"This book is intended as the first part of a history of those problems and theories in the domain of philosophical semantics which nowadays are commonly referred to as problems and theories about the nature and the status of propositions. Although the conceptual apparatus and the terminology by means of which questions concerning propositions were asked and answered have considerably varied from period to period, the main types of disputes and solutions have remained remarkably constant. One of the aims of this study is precisely to trace the vicissitudes of the vocabulary in which this refractory topic was treated in the remote past. As is evident from the Bibliography, many parts of the field have been explored by predecessors. Guided by their results, I have tried to fill in more details and to design a provisional map of the area as a whole." (From the Preface).
———. 1980. Late-Scholastic and Humanist Theories of Proposition. Amsterdam: North-Holland.
Contents: Part One: Late-Scholastic theories of the proposition. 1. Introduction 3; 2. Different kinds of propositions and their ways of signifying 9; 3. The tie between the principal parts of a proposition 27; 4. The adequate signification and the adequate significate of a proposition 45; 5. Disguised propositions 74; 6. Judgment 90; 7. The object of judgment 103; 8. Propositions as bearer of truth-values 114; Part Two: Humanist theories of proposition. 9. Introduction 143; 10. The first attempt at reorientation 146; 11. The Melanchtonian treatment of a theme 159; 12. Peter Ramus 168; 13. The diffusion of Ramist terminology 180; 14. Eclectics 189; Epilogue 204; Bibliography 209; Indices 224-237.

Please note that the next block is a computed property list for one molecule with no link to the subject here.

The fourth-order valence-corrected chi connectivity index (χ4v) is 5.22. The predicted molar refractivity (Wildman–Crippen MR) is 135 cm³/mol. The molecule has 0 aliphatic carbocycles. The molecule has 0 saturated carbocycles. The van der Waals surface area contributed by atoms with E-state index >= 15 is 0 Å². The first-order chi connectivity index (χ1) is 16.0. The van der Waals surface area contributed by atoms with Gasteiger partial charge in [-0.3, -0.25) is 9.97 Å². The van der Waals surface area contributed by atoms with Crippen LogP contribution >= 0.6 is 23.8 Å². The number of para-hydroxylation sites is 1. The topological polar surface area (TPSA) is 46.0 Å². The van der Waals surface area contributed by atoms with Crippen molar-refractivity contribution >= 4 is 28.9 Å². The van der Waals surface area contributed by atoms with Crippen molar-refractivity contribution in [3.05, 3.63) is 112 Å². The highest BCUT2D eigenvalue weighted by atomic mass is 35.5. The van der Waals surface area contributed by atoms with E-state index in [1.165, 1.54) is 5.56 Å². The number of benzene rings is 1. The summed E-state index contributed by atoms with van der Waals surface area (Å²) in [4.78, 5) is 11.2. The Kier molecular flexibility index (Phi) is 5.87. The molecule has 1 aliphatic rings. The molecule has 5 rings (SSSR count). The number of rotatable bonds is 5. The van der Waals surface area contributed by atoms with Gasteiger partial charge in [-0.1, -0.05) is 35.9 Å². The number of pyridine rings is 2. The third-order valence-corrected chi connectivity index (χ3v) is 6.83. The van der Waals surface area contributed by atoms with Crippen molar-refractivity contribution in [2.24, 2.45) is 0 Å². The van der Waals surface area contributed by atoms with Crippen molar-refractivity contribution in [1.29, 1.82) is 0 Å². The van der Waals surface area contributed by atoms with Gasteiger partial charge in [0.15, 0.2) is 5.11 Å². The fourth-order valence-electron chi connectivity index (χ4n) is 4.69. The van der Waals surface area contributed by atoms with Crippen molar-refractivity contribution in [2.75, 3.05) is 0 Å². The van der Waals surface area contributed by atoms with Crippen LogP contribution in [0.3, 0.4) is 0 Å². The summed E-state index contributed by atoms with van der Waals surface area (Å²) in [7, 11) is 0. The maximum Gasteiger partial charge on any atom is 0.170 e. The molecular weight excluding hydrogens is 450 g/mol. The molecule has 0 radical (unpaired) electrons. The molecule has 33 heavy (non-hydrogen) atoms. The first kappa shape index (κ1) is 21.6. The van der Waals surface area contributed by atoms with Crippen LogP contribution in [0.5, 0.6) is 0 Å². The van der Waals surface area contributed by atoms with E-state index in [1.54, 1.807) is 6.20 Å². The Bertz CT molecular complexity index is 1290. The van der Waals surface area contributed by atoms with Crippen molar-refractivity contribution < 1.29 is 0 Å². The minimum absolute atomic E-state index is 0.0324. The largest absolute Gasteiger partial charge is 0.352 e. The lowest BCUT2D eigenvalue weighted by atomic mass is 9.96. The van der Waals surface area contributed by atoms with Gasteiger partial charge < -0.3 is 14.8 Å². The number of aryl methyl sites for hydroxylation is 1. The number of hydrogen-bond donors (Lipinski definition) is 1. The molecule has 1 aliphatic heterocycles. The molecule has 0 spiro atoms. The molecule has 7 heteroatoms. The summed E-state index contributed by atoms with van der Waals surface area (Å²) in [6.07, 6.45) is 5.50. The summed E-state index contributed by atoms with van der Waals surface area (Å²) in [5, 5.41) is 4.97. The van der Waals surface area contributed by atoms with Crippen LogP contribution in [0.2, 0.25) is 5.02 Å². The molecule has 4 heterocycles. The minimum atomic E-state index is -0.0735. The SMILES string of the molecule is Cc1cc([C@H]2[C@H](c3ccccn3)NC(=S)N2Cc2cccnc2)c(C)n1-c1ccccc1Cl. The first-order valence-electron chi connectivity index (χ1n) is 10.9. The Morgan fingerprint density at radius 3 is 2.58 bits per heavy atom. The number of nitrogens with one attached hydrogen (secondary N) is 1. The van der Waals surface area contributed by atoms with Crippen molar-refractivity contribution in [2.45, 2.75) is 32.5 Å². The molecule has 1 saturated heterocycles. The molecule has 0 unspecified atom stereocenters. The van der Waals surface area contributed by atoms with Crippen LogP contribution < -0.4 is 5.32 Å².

"After publishing, more than six years ago, my Theories of the Proposition. Ancient and Medieval Conceptions of the Bearers of Truth and Falsity, I initially intended to cover the remaining phases of the history of the semantics of declarative sentences in one volume. As the material proved more abundant and unwieldy than I had anticipated, I decided to limit the next instalment to the period between 1450 and 1650. Accordingly, the present book treats the theories of the proposition put forward by late-scholastic and humanist philosophers. It will be followed, in the not too distant future, I hope, by a third volume which will continue the account until the first decades of the nineteenth century.
In making my way through the intricate mass of sources, which are often works that are completely forgotten and extremely hard to obtain, I was greatly assisted by Professor Ashworth's pioneering book on Language and Logic in the Post-Medieval Period. Moreover, when I had practically finished my manuscript, she was kind enough to send me the draft of an article entitled 'Theories of the Proposition: Some Early Sixteenth Century Discussions'. As this article is based on a corpus of texts which is slightly different from mine, it enabled me to check some of my results against the findings of a very competent collaborator in this lonely field of research. I can only advise the reader to do the same when the article will have been published (in Franciscan Studies [38, 1978 pp. 81-121])."